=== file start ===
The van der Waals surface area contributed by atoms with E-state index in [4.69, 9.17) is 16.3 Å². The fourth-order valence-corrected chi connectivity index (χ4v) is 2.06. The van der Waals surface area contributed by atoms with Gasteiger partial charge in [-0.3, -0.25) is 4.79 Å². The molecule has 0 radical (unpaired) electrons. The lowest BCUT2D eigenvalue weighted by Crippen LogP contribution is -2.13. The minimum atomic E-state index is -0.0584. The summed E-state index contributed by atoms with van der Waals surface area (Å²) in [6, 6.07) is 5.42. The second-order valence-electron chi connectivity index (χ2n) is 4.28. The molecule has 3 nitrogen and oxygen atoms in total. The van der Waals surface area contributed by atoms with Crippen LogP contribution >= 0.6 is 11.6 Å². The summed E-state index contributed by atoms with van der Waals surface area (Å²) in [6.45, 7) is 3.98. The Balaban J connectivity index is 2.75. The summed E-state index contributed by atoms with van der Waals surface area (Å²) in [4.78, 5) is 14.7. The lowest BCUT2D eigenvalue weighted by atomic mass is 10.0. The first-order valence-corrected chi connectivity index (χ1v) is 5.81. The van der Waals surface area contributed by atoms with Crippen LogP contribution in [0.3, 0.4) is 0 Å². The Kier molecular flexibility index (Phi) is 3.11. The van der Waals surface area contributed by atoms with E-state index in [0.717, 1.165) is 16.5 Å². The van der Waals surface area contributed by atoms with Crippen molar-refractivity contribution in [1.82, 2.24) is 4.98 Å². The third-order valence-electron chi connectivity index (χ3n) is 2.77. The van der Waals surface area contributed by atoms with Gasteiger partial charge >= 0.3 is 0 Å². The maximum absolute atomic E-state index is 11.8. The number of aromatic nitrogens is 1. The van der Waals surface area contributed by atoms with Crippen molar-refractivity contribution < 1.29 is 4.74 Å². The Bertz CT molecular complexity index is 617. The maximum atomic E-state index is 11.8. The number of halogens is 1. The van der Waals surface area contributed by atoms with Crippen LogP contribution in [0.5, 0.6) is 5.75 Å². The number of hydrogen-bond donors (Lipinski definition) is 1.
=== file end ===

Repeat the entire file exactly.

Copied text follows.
The van der Waals surface area contributed by atoms with E-state index in [4.69, 9.17) is 16.3 Å². The fourth-order valence-corrected chi connectivity index (χ4v) is 2.06. The van der Waals surface area contributed by atoms with Gasteiger partial charge in [-0.3, -0.25) is 4.79 Å². The molecule has 0 radical (unpaired) electrons. The lowest BCUT2D eigenvalue weighted by Crippen LogP contribution is -2.13. The minimum atomic E-state index is -0.0584. The summed E-state index contributed by atoms with van der Waals surface area (Å²) in [6, 6.07) is 5.42. The second-order valence-electron chi connectivity index (χ2n) is 4.28. The molecule has 3 nitrogen and oxygen atoms in total. The van der Waals surface area contributed by atoms with Crippen LogP contribution >= 0.6 is 11.6 Å². The summed E-state index contributed by atoms with van der Waals surface area (Å²) in [6.45, 7) is 3.98. The Balaban J connectivity index is 2.75. The summed E-state index contributed by atoms with van der Waals surface area (Å²) in [4.78, 5) is 14.7. The lowest BCUT2D eigenvalue weighted by atomic mass is 10.0. The first-order valence-corrected chi connectivity index (χ1v) is 5.81. The van der Waals surface area contributed by atoms with Crippen LogP contribution in [0.3, 0.4) is 0 Å². The Kier molecular flexibility index (Phi) is 3.11. The van der Waals surface area contributed by atoms with E-state index in [0.717, 1.165) is 16.5 Å². The van der Waals surface area contributed by atoms with Crippen molar-refractivity contribution in [1.82, 2.24) is 4.98 Å². The third-order valence-electron chi connectivity index (χ3n) is 2.77. The van der Waals surface area contributed by atoms with Gasteiger partial charge >= 0.3 is 0 Å². The maximum absolute atomic E-state index is 11.8. The number of aromatic nitrogens is 1. The van der Waals surface area contributed by atoms with Crippen molar-refractivity contribution < 1.29 is 4.74 Å². The Bertz CT molecular complexity index is 617. The maximum atomic E-state index is 11.8. The number of halogens is 1. The van der Waals surface area contributed by atoms with Crippen LogP contribution in [0.5, 0.6) is 5.75 Å². The number of hydrogen-bond donors (Lipinski definition) is 1.